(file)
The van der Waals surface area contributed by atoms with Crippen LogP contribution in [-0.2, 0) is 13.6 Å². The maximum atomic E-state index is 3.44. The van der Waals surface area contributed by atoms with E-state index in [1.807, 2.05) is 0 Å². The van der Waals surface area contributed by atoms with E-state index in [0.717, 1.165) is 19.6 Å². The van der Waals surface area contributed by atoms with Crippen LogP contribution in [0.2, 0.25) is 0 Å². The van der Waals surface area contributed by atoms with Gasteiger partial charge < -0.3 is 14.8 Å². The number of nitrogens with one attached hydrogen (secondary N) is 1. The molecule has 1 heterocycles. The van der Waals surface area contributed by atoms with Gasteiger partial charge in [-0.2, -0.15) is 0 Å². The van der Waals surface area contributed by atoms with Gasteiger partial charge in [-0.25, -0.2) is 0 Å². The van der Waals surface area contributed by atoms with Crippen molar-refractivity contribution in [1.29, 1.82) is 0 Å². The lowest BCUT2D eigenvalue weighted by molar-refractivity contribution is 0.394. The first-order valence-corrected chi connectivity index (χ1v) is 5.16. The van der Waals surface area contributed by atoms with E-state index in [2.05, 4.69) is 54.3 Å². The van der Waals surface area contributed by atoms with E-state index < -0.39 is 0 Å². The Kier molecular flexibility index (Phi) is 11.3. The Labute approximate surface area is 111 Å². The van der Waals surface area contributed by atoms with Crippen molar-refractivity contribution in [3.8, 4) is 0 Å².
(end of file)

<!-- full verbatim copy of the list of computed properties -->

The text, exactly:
The van der Waals surface area contributed by atoms with Crippen LogP contribution in [-0.2, 0) is 13.6 Å². The maximum atomic E-state index is 3.44. The van der Waals surface area contributed by atoms with E-state index in [1.807, 2.05) is 0 Å². The van der Waals surface area contributed by atoms with E-state index in [0.717, 1.165) is 19.6 Å². The van der Waals surface area contributed by atoms with Crippen LogP contribution in [0.2, 0.25) is 0 Å². The van der Waals surface area contributed by atoms with Gasteiger partial charge < -0.3 is 14.8 Å². The number of nitrogens with one attached hydrogen (secondary N) is 1. The molecule has 1 heterocycles. The van der Waals surface area contributed by atoms with Gasteiger partial charge in [-0.2, -0.15) is 0 Å². The van der Waals surface area contributed by atoms with Gasteiger partial charge in [-0.25, -0.2) is 0 Å². The van der Waals surface area contributed by atoms with Crippen molar-refractivity contribution in [1.29, 1.82) is 0 Å². The lowest BCUT2D eigenvalue weighted by molar-refractivity contribution is 0.394. The first-order valence-corrected chi connectivity index (χ1v) is 5.16. The van der Waals surface area contributed by atoms with E-state index in [2.05, 4.69) is 54.3 Å². The van der Waals surface area contributed by atoms with E-state index < -0.39 is 0 Å². The Kier molecular flexibility index (Phi) is 11.3. The Labute approximate surface area is 111 Å². The van der Waals surface area contributed by atoms with Crippen molar-refractivity contribution in [3.8, 4) is 0 Å².